Patrick – President Bush agrees that broader litigation reform is necessary to help protect small business owners and consumers from excessive litigation. According to one recent study, frivolous litigation has helped drive the total cost of our tort system to more than 230 billion dollars a year – $3,200 for every family of four! Today, President Bush again called on Congress to take action by changing the rules regarding large, interstate class actions. There is bipartisan support for class action reform in Congress, and the President looks forward to working with Members to pass a bill as soon as possible. He also called on Congress to pass asbestos liability reform. Asbestos-related litigation has led to at least 74 bankruptcies and the loss of tens of thousands of jobs. Lawyers have benefited, but people with actual, serious injuries have no meaningful compensation. President Bush believes that Congress needs to act to address the asbestos crisis this year.

Howard, from Birmingham, AL writes:
As an individual who is concerned about rising health care cost, I too am in favor of some tort reform. My concern is that an imbalanced approach will shield the insurance companies from more liabilityresponsibility and provide even less viable health care alternatives to individuals like myself. How can this administration work to achieve tort reform, while restoring the balance of power between the individuals along with thier MD's and the insurance companies (which seem to be holding all the cards at present)?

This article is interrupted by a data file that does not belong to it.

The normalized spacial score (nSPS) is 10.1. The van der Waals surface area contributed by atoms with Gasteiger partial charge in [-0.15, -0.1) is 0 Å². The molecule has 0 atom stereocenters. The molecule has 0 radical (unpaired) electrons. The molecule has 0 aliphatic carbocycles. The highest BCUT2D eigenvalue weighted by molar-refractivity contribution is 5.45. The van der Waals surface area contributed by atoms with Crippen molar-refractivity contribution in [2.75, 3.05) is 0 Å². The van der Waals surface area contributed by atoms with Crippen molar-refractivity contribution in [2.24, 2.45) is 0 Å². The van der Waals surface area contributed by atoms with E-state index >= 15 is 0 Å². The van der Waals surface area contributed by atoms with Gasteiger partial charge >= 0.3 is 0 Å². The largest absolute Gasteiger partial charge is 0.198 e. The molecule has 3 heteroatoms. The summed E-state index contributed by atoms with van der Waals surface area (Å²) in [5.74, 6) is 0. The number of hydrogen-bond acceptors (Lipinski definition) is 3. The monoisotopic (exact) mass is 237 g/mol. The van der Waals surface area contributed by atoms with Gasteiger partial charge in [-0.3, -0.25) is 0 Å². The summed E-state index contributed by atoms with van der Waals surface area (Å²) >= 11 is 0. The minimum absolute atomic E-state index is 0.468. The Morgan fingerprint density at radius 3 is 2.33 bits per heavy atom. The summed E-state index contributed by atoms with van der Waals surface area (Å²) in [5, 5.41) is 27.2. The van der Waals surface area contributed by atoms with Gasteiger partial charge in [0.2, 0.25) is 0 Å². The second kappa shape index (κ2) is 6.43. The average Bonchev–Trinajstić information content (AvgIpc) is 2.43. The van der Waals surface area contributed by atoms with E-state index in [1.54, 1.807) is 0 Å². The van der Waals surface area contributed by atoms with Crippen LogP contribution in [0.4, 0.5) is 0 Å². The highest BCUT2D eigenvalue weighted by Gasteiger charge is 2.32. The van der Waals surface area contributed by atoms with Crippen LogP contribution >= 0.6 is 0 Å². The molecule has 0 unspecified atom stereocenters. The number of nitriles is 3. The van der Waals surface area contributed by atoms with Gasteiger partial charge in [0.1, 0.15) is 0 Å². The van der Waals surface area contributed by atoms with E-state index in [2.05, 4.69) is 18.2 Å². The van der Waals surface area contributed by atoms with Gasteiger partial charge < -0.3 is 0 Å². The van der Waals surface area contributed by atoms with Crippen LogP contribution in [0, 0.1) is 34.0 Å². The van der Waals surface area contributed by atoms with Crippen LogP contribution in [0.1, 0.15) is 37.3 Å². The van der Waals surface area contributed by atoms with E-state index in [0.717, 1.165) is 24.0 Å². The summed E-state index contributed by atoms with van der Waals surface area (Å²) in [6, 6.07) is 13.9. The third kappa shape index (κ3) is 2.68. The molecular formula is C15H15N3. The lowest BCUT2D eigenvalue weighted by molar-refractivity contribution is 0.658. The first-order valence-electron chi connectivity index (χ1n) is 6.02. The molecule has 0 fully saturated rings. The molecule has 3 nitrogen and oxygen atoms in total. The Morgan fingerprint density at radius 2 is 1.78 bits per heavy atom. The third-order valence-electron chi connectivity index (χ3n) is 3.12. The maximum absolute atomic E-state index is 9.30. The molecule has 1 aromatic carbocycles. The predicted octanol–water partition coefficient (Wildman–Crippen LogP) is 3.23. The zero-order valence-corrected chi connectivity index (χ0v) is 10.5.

Kristen Silverberg
Thank you for your question, Howard. President Bush agrees that we need to empower doctors and patients to make health care decisions. That’s one of the reasons President Bush proposed to make it easier for owners and employees of small businesses to open Health Savings Accounts. With a Health Savings Account, you can have a low-cost, high-deductible health plan for serious health expenses and you can set aside money tax-free for routine health care costs. Under the President’s plan, your monthly premium would also be tax deductible. And, the President would provide a tax rebate to a small business for the first $200 it contributes to an employees' health savings account.

In addition to the tax savings, Health Savings Accounts offer an important additional benefit – you own and control them yourself. A worker who wants to change jobs does not need to worry about losing health coverage – the worker takes his Health Savings Account with him. And, with Health Savings Accounts, you don’t negotiate with an HMO over treatment – you and your doctor decide whether a treatment makes sense.

The President also supports Association Health Plans, which allow small businesses to band together and negotiate lower costs on behalf of the employees – just like large businesses do.

Latoya, from Auckland, New Zealand writes:
In my country all medical services are free to New Zealand citizens, I am aware that our country is much smaller than yours, but your country makes alot more money than mine.Why are the medical services in USA not free? You can afford it.

Kristen Silverberg
Thank for writing Latoya. You must be up late in New Zealand.

President Bush is committed to providing Americans with a health care system that is affordable, accessible, and offers the best quality in the world. You may be surprised to know how extensive public health care programs in America are already. Medicaid, the public program for low-income individuals; Medicare, the public program for seniors and the disabled; and all other public health programs compose 44% of all health care spending in the country.